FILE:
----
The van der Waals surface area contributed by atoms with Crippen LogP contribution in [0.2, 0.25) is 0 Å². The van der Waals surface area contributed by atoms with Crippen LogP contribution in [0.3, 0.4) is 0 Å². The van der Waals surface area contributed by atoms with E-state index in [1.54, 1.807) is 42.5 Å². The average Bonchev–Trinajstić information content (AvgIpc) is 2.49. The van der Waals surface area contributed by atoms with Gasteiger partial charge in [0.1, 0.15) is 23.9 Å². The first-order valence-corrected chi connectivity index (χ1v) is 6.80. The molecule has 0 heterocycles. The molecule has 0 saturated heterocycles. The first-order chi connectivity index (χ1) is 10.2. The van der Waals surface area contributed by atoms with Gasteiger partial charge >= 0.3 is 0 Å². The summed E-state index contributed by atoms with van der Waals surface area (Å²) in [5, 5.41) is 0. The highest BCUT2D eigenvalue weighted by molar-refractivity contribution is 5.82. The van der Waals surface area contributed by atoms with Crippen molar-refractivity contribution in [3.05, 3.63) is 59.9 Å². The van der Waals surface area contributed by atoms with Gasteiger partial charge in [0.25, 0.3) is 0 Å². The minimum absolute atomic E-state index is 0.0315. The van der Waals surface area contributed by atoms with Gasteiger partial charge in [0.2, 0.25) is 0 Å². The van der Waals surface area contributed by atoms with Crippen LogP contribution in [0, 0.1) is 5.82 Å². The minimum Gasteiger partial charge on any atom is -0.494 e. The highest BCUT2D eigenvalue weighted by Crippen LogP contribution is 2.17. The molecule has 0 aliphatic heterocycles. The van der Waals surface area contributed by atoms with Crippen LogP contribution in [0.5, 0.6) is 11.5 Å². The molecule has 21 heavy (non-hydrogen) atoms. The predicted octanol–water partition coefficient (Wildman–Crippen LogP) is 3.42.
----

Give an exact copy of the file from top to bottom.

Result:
The van der Waals surface area contributed by atoms with Crippen LogP contribution in [0.2, 0.25) is 0 Å². The van der Waals surface area contributed by atoms with Crippen LogP contribution in [0.3, 0.4) is 0 Å². The van der Waals surface area contributed by atoms with E-state index in [1.54, 1.807) is 42.5 Å². The average Bonchev–Trinajstić information content (AvgIpc) is 2.49. The van der Waals surface area contributed by atoms with Gasteiger partial charge in [0.1, 0.15) is 23.9 Å². The first-order valence-corrected chi connectivity index (χ1v) is 6.80. The molecule has 0 heterocycles. The molecule has 0 saturated heterocycles. The first-order chi connectivity index (χ1) is 10.2. The van der Waals surface area contributed by atoms with Gasteiger partial charge >= 0.3 is 0 Å². The summed E-state index contributed by atoms with van der Waals surface area (Å²) in [5, 5.41) is 0. The highest BCUT2D eigenvalue weighted by molar-refractivity contribution is 5.82. The van der Waals surface area contributed by atoms with Crippen molar-refractivity contribution in [3.05, 3.63) is 59.9 Å². The van der Waals surface area contributed by atoms with Gasteiger partial charge in [0.25, 0.3) is 0 Å². The minimum absolute atomic E-state index is 0.0315. The van der Waals surface area contributed by atoms with Gasteiger partial charge in [0.2, 0.25) is 0 Å². The van der Waals surface area contributed by atoms with Crippen LogP contribution in [0, 0.1) is 5.82 Å². The minimum Gasteiger partial charge on any atom is -0.494 e. The highest BCUT2D eigenvalue weighted by Crippen LogP contribution is 2.17. The molecule has 0 aliphatic heterocycles. The van der Waals surface area contributed by atoms with Crippen LogP contribution in [0.5, 0.6) is 11.5 Å². The molecule has 21 heavy (non-hydrogen) atoms. The predicted octanol–water partition coefficient (Wildman–Crippen LogP) is 3.42.